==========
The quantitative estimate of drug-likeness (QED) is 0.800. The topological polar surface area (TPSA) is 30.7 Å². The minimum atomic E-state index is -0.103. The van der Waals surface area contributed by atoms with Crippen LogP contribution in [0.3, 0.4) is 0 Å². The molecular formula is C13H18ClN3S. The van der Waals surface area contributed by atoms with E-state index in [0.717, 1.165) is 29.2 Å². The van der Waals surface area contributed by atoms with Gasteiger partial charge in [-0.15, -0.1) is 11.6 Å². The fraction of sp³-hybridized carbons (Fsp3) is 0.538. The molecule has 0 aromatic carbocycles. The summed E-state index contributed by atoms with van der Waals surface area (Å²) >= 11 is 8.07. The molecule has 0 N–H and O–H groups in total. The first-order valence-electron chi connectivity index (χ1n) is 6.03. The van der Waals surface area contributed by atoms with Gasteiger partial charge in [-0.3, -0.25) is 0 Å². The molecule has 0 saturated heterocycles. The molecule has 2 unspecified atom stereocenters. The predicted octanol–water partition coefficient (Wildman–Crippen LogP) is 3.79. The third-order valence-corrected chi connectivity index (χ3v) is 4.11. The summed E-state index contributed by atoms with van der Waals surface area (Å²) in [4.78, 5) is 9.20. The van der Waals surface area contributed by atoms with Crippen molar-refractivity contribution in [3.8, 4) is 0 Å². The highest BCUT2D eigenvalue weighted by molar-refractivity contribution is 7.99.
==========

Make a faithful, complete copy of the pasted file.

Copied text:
The quantitative estimate of drug-likeness (QED) is 0.800. The topological polar surface area (TPSA) is 30.7 Å². The minimum atomic E-state index is -0.103. The van der Waals surface area contributed by atoms with Crippen LogP contribution in [0.3, 0.4) is 0 Å². The molecular formula is C13H18ClN3S. The van der Waals surface area contributed by atoms with E-state index in [0.717, 1.165) is 29.2 Å². The van der Waals surface area contributed by atoms with Gasteiger partial charge in [-0.15, -0.1) is 11.6 Å². The fraction of sp³-hybridized carbons (Fsp3) is 0.538. The molecule has 0 aromatic carbocycles. The summed E-state index contributed by atoms with van der Waals surface area (Å²) >= 11 is 8.07. The molecule has 0 N–H and O–H groups in total. The first-order valence-electron chi connectivity index (χ1n) is 6.03. The van der Waals surface area contributed by atoms with Gasteiger partial charge in [-0.3, -0.25) is 0 Å². The molecule has 0 saturated heterocycles. The molecule has 2 unspecified atom stereocenters. The predicted octanol–water partition coefficient (Wildman–Crippen LogP) is 3.79. The third-order valence-corrected chi connectivity index (χ3v) is 4.11. The summed E-state index contributed by atoms with van der Waals surface area (Å²) in [4.78, 5) is 9.20. The van der Waals surface area contributed by atoms with Crippen molar-refractivity contribution in [3.8, 4) is 0 Å². The highest BCUT2D eigenvalue weighted by molar-refractivity contribution is 7.99.